Romans Study 84. Cary Cox, from Romans 13:8-10. Paul calls Christians to live in love. Loving people is a debt we owe to everyone, and sums up everything God requires of us beyond loving him.
Romans Study 83. Cary Cox, from Romans 13:1-7. Christians live in light of the gospel of Jesus by submitting to our government leaders. We are not rebels and troublemakers. We are good citizens who obey, pray for, and respect our leaders, who have been placed in authority over us by God.
Romans Study 82. Cary Cox, from Romans 12:21. Christians overcome evil with good, because Christ overcame for us in his life, death, and resurrection!
Romans Study 81. Cary Cox, from Romans 12:15-18. Christians are called to treat each other with a sympathetic love that slows down and enters into the joys and sufferings of their brothers and sisters in Christ. We are called to pursue peace instead of division. And we are instructed to be humble, associating with the lowly. This is how God has treated us in Christ!
Romans Study 80. Cary Cox, from Romans 12:14-20. How do Christians treat our enemies, those who hurt us and abuse us and persecute us for our faith? We refrain from revenge, and even actively love, bless, and serve them! Christians treat others the way God has treated us in Christ.
Romans Study 79. Cary Cox, from Romans 12:11-13. As Paul continues to teach us what daily, practical Christianity looks like, we learn that Christians serve. How do Christians serve? God calls us to eager diligence, not lazy, half-heartedness. God calls us to spiritual fire, not cold, prayer-less efforts. God calls us to endure hard trials, still serving, by refueling our present joy through future hope. And God calls us to generous mercy, sharing the needs of the saints and seeking opportunities to serve strangers. May God raise up an army of faithful, fiery servants of Christ!
Romans Study Number 78. Cary Cox, from Romans 12:9-10. Paul describes biblical love, which differs from the world’s understanding of love. Biblical love hates what God says is evil and embraces what God says is good. It accepts the church as family, and puts others above self. This is the love shown by Jesus Christ for us!
Romans Study 77. Cary Cox, from Romans 12:6-8. Paul teaches us what it looks like to live as a Christian. He zeroes in on our unbreakable connection to the church. Each Christian is a part of the body of Christ. Christians go to church, because we are the church, together. And Christians serve the church, using the gifts God has given us to build up the body.
Romans Study 76. Cary Cox, from Romans 12:3-5. How a Christian thinks. Paul explains what a mind looks like that is being renewed by the Spirit. We think of ourselves in a humble way before God, embracing the limitations he assigns to us. And we see ourselves as part of the church.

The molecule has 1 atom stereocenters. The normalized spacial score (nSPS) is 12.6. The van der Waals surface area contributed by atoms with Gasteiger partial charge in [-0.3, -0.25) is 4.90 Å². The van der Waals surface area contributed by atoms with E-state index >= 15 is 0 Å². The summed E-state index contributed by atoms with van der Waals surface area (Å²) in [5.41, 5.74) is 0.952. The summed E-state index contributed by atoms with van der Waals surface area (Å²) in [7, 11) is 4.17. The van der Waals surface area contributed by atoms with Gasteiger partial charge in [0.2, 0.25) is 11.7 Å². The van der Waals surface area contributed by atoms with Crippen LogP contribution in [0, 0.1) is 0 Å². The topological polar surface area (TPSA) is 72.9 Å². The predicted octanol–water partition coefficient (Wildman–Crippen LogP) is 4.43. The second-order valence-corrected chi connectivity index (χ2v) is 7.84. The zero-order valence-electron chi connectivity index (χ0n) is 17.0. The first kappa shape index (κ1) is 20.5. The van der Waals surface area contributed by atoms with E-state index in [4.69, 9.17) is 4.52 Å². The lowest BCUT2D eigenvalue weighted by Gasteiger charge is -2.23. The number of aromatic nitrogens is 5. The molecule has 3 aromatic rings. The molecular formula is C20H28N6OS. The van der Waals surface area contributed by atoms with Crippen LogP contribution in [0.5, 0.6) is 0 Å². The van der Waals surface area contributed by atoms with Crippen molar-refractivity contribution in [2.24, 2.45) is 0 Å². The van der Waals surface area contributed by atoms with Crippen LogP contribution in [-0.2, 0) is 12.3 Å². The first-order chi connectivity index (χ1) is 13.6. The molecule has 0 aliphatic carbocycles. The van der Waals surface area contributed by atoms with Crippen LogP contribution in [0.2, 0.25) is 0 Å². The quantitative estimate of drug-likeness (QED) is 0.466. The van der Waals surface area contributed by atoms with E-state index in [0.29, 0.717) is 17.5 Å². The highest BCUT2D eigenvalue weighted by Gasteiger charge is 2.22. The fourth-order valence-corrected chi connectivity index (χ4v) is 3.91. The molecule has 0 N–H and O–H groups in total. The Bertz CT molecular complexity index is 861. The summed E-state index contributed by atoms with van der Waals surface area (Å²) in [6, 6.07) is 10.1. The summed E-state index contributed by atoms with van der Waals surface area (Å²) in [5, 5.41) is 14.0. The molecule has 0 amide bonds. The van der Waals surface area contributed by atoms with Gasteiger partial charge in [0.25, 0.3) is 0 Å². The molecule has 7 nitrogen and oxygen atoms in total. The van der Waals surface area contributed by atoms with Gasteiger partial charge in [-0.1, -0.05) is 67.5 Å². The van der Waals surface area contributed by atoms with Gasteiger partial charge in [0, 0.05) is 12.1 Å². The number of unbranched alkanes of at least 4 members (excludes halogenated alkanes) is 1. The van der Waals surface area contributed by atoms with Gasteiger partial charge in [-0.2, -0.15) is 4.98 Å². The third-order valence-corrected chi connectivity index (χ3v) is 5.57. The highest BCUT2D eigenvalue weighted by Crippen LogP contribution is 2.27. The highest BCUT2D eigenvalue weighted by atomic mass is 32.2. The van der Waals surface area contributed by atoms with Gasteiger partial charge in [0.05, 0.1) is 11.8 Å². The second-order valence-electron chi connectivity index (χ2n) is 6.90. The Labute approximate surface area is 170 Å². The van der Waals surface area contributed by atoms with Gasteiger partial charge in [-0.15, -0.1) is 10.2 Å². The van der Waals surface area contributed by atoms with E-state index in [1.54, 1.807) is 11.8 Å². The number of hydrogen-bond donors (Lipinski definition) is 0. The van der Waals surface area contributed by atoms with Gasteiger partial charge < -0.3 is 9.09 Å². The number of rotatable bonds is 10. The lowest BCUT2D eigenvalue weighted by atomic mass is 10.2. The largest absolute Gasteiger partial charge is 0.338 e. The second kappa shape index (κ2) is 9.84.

Romans Study 75. Cary Cox, from Romans 12:1-2. Our response to the gospel not only includes giving our body, our external actions, to the service of the Lord. It also includes surrendering ourselves to the ongoing, transforming work of the Lord! What is shaping you, the world or the Lord?
Romans Study Part 74. Cary Cox, from Romans 12:1. The second half of Romans shifts from theology, what we believe about the gospel, to practical implications – how we live in light of the gospel. Christians serve God with our bodies.
Cary Cox, from Hebrews 10:19-25. An encouragement and a challenge as we end the year and begin a new year. God IS faithful, and he has been faithful to us in Christ! And he commands those who have experienced his faithfulness to act in faithfulness – we must be faithful to God and to his church.
Cary Cox, from Luke 2:6-20. We close our December series, Jesus is Born, by focusing on the deity of Jesus Christ. This baby born in the manger is not only fully man, he is fully God! In the passages of Scripture known as the Christmas Story, the Bible teaches that Jesus is the Lord, he is the holy Son of God, and he is God with us! Let us bow to the Lordship of Jesus!
A look at the humanity and humility of Jesus Christ. Jesus was born as a man, just like us except without sin. He came to serve and to save. Stand in awe of the humble Child from God!
Mickey McCall, from Matthew 2:1-11. Jesus was born, not just as Savior, but also as King! He fulfilled the prophecies of Scripture, and reigns as the victorious, rescuing King!
Steve Davis looks at the reason Jesus took on flesh and was born as a Man. He came to save his people from their sins!